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I-Hsuan Wu, Hua Chen, Patrick Bordnick, Ekere James Essien, Michael Johnson, Ronald J Peters, Aisha Vadhariya, Susan Abughosh; Comparative Effectiveness of Smoking Cessation Medications among Schizophrenic Smokers, Trends Journal of Sciences Research, Volume 3, Issue 3, October 05, 2018, Pages 104-115, 10.31586/PharmaceuticalHealth.0303.01


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Article Contents

Comparative Effectiveness of Smoking Cessation Medications among Schizophrenic Smokers

Trends Journal of Sciences Research, Volume 3, Issue 3, 2018, Pages 104–115.

https://doi.org/10.31586/PharmaceuticalHealth.0303.01

Received September 04, 2018; Revised October 04, 2018; Accepted October 05, 2018;
Published October 05, 2018

Abstract

Objective: To examine which medication could lead to a higher short and long term smoking abstinence in patients with schizophrenia.Methods: A retrospective cohort study was conducted using General Electric (GE) medical records database (1995 – 2011). The cohort consisted of adult smokers with diagnosis of schizophrenia newly initiating cessation medication. Short term and long term outcomes of cessation were measured at 3 weeks and 1 year. Descriptive and chi-square analyses were used to determine the frequencies and associations of patient characteristics with the abstinence outcomes. Logistic regression models were carried out to determine the predictors of short term and long term abstinence. Results: The cohort consisted of 3,976 patients. Abstinence rate was highest for Varenicline, followed by Bupropion, NRT, and lastly combination at week 12. At one year, abstinence rate was highest for Varenicline, followed by combination, NRT, and lastly Bupropion. Age, race, household locations and receiving counseling were associated with abstinence. No significant differences were found between cessation medications. Conclusions: There were no statistically significant differences in quitting with type of cessation medication. Predictors of better abstinence identified included older age, white race, western household location. These factors should be considered when designing future interventions for schizophrenic population as this minority population may need more tailored approaches to achieve a successful cessation outcome.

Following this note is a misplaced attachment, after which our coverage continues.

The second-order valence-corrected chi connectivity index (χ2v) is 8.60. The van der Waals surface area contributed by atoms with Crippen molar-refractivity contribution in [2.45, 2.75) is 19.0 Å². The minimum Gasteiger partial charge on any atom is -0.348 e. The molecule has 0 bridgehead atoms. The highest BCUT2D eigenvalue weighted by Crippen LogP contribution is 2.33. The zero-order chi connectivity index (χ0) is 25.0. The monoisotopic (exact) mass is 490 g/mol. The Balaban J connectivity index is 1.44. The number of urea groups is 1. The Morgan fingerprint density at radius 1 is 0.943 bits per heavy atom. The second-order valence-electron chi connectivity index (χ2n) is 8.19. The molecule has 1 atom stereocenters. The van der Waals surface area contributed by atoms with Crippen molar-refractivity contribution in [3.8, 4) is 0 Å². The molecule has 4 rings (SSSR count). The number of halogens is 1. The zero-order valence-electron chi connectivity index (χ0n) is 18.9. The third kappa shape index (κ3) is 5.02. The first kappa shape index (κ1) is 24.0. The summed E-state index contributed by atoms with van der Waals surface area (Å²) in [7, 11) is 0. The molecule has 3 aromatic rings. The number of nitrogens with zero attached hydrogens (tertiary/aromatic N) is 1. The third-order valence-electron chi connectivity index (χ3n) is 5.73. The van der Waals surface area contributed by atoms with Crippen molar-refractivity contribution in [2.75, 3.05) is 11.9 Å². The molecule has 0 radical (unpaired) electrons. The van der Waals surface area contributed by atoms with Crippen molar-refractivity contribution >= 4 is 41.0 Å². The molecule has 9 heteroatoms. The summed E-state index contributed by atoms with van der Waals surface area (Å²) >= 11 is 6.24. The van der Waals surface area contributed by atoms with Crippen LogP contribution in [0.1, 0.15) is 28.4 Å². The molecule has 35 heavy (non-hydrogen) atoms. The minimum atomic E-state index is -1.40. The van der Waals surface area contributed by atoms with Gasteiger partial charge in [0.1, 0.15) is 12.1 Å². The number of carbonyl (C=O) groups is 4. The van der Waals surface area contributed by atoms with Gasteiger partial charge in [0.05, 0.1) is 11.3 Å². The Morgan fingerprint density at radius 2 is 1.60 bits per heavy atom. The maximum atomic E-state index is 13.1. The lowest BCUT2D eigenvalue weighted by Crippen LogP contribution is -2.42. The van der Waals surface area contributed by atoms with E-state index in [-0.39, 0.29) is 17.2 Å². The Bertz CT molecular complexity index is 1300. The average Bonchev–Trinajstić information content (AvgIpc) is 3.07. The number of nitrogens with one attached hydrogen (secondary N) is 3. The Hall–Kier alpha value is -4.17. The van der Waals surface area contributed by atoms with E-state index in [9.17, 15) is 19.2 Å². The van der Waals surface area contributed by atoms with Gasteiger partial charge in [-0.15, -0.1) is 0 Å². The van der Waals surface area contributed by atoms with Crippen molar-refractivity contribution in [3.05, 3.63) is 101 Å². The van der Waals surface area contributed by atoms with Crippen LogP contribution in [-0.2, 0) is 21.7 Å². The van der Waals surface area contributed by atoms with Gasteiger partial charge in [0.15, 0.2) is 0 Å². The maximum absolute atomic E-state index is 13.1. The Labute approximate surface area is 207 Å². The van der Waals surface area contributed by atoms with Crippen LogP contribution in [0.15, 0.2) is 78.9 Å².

1. Introduction

Schizophrenic patients have a higher smoking prevalence as compared to the general population: 72% - 90% vs. 23% 1. Previous studies have also shown they tend to be heavy smokers 2, to have higher dependence level and much lower cessation rates 3, 4. The high prevalence can be possibly due to self-medication effect as tobacco may be used to alleviate some of the symptoms in schizophrenia 5, 6. However, there is increasing evidence that a majority of smokers with schizophrenia want to quit smoking. 7

The available cessation pharmacotherapies include nicotine replacement therapy (NRT), Bupropion SR, and the most recent approved Varenicline 8, 9. The FDA suggested regimen for smoking cessation is usually 12 weeks long. Of the various nicotine medications sold, the gum and patch are the most frequently used. Nicotine gum is available in 2-mg and 4-mg doses. The 2-mg gum is recommended for patients smoking <25 cigarettes/day; the 4-mg gum is recommended for patients smoking more than that. Bupropion was originally approved by the FDA for treating depression under brand name Wellbutrin® in 1996 10. In the following year, FDA approved the same ingredients but under trade name Zyban® for smoking cessation 3. The drug therapy Varenicline was approved in 2006 and was new during the period of this study 9.